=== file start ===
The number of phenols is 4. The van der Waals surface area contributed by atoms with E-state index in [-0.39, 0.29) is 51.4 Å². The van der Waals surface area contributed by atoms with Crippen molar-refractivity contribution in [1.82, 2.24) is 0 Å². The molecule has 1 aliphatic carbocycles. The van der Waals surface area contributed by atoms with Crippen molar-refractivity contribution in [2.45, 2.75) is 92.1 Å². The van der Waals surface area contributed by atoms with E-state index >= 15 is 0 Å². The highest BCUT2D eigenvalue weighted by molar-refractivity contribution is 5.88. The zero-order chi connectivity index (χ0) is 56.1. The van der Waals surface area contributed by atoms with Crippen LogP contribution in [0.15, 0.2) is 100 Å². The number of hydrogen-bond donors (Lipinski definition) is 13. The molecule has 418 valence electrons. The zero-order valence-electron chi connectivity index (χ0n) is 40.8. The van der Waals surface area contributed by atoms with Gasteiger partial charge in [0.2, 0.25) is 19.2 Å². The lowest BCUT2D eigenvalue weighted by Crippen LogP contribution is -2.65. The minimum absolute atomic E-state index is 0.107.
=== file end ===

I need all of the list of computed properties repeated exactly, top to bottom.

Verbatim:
The number of phenols is 4. The van der Waals surface area contributed by atoms with E-state index in [-0.39, 0.29) is 51.4 Å². The van der Waals surface area contributed by atoms with Crippen molar-refractivity contribution in [1.82, 2.24) is 0 Å². The molecule has 1 aliphatic carbocycles. The van der Waals surface area contributed by atoms with Crippen molar-refractivity contribution in [2.45, 2.75) is 92.1 Å². The van der Waals surface area contributed by atoms with E-state index >= 15 is 0 Å². The highest BCUT2D eigenvalue weighted by molar-refractivity contribution is 5.88. The zero-order chi connectivity index (χ0) is 56.1. The van der Waals surface area contributed by atoms with Crippen LogP contribution in [0.15, 0.2) is 100 Å². The number of hydrogen-bond donors (Lipinski definition) is 13. The molecule has 418 valence electrons. The zero-order valence-electron chi connectivity index (χ0n) is 40.8. The van der Waals surface area contributed by atoms with Gasteiger partial charge in [0.2, 0.25) is 19.2 Å². The lowest BCUT2D eigenvalue weighted by Crippen LogP contribution is -2.65. The minimum absolute atomic E-state index is 0.107.